Brander entering 2nd term as police board chair
- Andréa Ledding | March 17, 2017
Darlene Brander has been named chair of the Saskatoon Police Commission for a second term — the second Indigenous female in that role.
“You probably notice that our board has gotten more diverse as time goes on,” noted Brander. “We just added City Councillor Mairin Loewen... of our five members, three are women and two men.
“With our board we bring in the gender perspective as well as the community perspective.”
Right now there is also a motion before city council to add two more board members.
“That is a decision that is solely in the hands of city council, we're going to have a meeting and they're going to ask us what our experience has been on the board and then make a decision on whether to support that or not to bring it up to seven. What I would hope is that the positions are of interest to people within our community.”
She has been on the board since 2015 and is impressed by the commitment of her fellow Commissioners on dealing with the many issues, as they act as a conduit between the public and the police force, bringing to the police services what the community is asking for, and passing on messages from the police force to the public. They are also pleased to have launched a website, www.saskatoonpolicecommission.com.
There are many hot-button issues, such as police interactions with the public, murdered and missing Indigenous women and girls, and increased crime rates.
“Our job as a board is to give direction and to ensure that policies are in place — that the organization has the budget to run effectively and efficiently,” she explained, adding the Commission does not oversee day to day operations but rather provides direction. “A good example is we want the police services to make sure they have a representative work force.”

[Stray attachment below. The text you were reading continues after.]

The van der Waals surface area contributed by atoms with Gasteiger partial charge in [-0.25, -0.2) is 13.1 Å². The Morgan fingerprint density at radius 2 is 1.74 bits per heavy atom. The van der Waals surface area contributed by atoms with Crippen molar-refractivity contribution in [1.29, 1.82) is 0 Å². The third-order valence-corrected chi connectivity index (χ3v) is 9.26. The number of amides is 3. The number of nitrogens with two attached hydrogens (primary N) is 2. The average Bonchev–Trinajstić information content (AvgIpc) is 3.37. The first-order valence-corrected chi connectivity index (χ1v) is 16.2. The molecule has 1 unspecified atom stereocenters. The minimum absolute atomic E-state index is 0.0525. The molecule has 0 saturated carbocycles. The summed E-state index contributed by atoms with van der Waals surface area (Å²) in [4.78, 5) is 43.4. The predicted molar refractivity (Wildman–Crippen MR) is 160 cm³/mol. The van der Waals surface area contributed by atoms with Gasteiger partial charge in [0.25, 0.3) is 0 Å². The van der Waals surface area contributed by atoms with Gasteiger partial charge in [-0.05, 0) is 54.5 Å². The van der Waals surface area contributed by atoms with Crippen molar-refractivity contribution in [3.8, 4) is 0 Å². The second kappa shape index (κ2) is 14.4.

Brander also advocates personally for an overall increase in female leadership in society.
“I feel it's important for Indigenous women's voices to be at the table whether it be at the board table or the corporate level.”
She notes that when she takes off her Commissioner hat, she still sees a gender imbalance at other boards and executive organizations.
“With a balanced board, better decisions are made that effect bottom lines in a positive manner.”
She adds that women still have to do battle with old stereotypes: gender stereotyping in communities and workplaces and society at large.
“So in order to work toward dispelling that, you have to get women on the board, and work towards them gaining that experience and trust and background,” she explained.
Aside from leading by example as chair of the Commission, Brander has a personal mandate to network and advocate for young women, and women of all ages, to advise them of different opportunities and give them a voice. And the more that women populate the boards and executive tables to balance the genders, the better it is for companies too.
“I let them know about board openings or positions - I think it's helping elevate the community in a very conscious way and everybody has a role to play in that.”